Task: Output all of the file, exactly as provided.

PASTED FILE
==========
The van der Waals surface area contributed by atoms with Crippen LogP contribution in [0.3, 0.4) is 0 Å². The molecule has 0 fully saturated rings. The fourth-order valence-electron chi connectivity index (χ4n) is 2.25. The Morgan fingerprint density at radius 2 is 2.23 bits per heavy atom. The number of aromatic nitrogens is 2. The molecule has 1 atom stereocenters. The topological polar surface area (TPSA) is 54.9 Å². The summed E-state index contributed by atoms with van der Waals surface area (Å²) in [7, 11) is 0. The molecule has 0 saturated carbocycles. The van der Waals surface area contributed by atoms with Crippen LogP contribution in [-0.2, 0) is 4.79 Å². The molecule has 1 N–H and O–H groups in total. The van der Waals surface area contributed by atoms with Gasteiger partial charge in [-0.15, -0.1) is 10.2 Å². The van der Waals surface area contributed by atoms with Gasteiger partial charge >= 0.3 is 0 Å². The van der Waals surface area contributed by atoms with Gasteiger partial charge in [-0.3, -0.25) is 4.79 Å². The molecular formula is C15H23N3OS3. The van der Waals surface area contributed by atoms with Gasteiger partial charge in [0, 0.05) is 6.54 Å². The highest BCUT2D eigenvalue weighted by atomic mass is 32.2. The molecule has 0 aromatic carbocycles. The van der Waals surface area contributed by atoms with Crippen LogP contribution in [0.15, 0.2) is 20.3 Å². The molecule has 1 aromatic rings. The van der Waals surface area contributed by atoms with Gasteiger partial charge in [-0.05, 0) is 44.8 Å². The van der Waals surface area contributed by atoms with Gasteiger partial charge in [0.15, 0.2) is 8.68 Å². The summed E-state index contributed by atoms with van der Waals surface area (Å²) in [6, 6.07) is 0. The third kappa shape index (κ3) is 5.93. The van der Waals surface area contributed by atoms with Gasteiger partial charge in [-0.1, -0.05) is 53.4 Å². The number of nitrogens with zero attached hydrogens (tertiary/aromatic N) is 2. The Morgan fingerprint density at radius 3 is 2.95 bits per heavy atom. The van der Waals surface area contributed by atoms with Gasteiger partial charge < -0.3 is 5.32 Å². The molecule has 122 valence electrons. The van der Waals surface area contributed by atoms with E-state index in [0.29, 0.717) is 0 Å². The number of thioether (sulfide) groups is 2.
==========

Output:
The van der Waals surface area contributed by atoms with Crippen LogP contribution in [0.3, 0.4) is 0 Å². The molecule has 0 fully saturated rings. The fourth-order valence-electron chi connectivity index (χ4n) is 2.25. The Morgan fingerprint density at radius 2 is 2.23 bits per heavy atom. The number of aromatic nitrogens is 2. The molecule has 1 atom stereocenters. The topological polar surface area (TPSA) is 54.9 Å². The summed E-state index contributed by atoms with van der Waals surface area (Å²) in [7, 11) is 0. The molecule has 0 saturated carbocycles. The van der Waals surface area contributed by atoms with Crippen LogP contribution in [-0.2, 0) is 4.79 Å². The molecule has 1 N–H and O–H groups in total. The van der Waals surface area contributed by atoms with Gasteiger partial charge in [-0.15, -0.1) is 10.2 Å². The van der Waals surface area contributed by atoms with Gasteiger partial charge >= 0.3 is 0 Å². The van der Waals surface area contributed by atoms with Gasteiger partial charge in [-0.3, -0.25) is 4.79 Å². The molecular formula is C15H23N3OS3. The van der Waals surface area contributed by atoms with Gasteiger partial charge in [0, 0.05) is 6.54 Å². The highest BCUT2D eigenvalue weighted by atomic mass is 32.2. The molecule has 0 aromatic carbocycles. The van der Waals surface area contributed by atoms with Crippen LogP contribution in [0.15, 0.2) is 20.3 Å². The molecule has 1 aromatic rings. The van der Waals surface area contributed by atoms with Gasteiger partial charge in [-0.05, 0) is 44.8 Å². The van der Waals surface area contributed by atoms with Gasteiger partial charge in [0.15, 0.2) is 8.68 Å². The summed E-state index contributed by atoms with van der Waals surface area (Å²) in [6, 6.07) is 0. The third kappa shape index (κ3) is 5.93. The van der Waals surface area contributed by atoms with Gasteiger partial charge in [-0.1, -0.05) is 53.4 Å². The number of nitrogens with zero attached hydrogens (tertiary/aromatic N) is 2. The Morgan fingerprint density at radius 3 is 2.95 bits per heavy atom. The van der Waals surface area contributed by atoms with Gasteiger partial charge < -0.3 is 5.32 Å². The molecule has 122 valence electrons. The van der Waals surface area contributed by atoms with E-state index in [0.29, 0.717) is 0 Å². The number of thioether (sulfide) groups is 2.